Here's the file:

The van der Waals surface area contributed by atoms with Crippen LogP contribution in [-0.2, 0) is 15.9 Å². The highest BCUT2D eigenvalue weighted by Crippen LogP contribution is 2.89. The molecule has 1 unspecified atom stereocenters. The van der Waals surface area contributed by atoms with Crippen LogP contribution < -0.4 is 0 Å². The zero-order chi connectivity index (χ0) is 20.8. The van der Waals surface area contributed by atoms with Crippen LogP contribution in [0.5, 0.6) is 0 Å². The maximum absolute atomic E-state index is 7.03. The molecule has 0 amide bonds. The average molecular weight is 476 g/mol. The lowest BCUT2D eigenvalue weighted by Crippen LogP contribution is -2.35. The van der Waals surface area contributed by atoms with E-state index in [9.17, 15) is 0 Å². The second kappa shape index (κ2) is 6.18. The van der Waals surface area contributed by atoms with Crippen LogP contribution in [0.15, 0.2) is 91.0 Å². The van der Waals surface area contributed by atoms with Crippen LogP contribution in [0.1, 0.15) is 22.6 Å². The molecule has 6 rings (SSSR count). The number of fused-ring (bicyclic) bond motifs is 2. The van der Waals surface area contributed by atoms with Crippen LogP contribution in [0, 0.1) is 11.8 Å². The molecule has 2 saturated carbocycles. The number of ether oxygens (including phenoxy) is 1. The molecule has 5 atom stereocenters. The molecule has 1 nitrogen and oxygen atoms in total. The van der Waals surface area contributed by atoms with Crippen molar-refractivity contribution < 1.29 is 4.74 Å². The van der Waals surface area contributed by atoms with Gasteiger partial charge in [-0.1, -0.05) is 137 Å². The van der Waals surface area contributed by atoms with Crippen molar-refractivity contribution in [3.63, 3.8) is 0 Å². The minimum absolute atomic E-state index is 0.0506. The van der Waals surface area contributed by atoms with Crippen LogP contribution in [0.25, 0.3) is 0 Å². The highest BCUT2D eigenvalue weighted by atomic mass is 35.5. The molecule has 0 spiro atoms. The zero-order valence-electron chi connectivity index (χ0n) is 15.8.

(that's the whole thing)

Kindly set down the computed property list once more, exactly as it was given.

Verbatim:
The van der Waals surface area contributed by atoms with Crippen LogP contribution in [-0.2, 0) is 15.9 Å². The highest BCUT2D eigenvalue weighted by Crippen LogP contribution is 2.89. The molecule has 1 unspecified atom stereocenters. The van der Waals surface area contributed by atoms with Crippen LogP contribution < -0.4 is 0 Å². The zero-order chi connectivity index (χ0) is 20.8. The van der Waals surface area contributed by atoms with Crippen LogP contribution in [0.5, 0.6) is 0 Å². The maximum absolute atomic E-state index is 7.03. The molecule has 0 amide bonds. The average molecular weight is 476 g/mol. The lowest BCUT2D eigenvalue weighted by Crippen LogP contribution is -2.35. The van der Waals surface area contributed by atoms with E-state index in [9.17, 15) is 0 Å². The second kappa shape index (κ2) is 6.18. The van der Waals surface area contributed by atoms with Crippen LogP contribution in [0.15, 0.2) is 91.0 Å². The van der Waals surface area contributed by atoms with Crippen LogP contribution in [0.1, 0.15) is 22.6 Å². The molecule has 6 rings (SSSR count). The number of fused-ring (bicyclic) bond motifs is 2. The van der Waals surface area contributed by atoms with Crippen LogP contribution in [0, 0.1) is 11.8 Å². The molecule has 2 saturated carbocycles. The number of ether oxygens (including phenoxy) is 1. The molecule has 5 atom stereocenters. The molecule has 1 nitrogen and oxygen atoms in total. The van der Waals surface area contributed by atoms with Crippen molar-refractivity contribution < 1.29 is 4.74 Å². The van der Waals surface area contributed by atoms with Gasteiger partial charge in [-0.1, -0.05) is 137 Å². The van der Waals surface area contributed by atoms with Crippen molar-refractivity contribution in [3.63, 3.8) is 0 Å². The minimum absolute atomic E-state index is 0.0506. The van der Waals surface area contributed by atoms with Crippen LogP contribution in [0.25, 0.3) is 0 Å². The highest BCUT2D eigenvalue weighted by atomic mass is 35.5. The molecule has 0 spiro atoms. The zero-order valence-electron chi connectivity index (χ0n) is 15.8.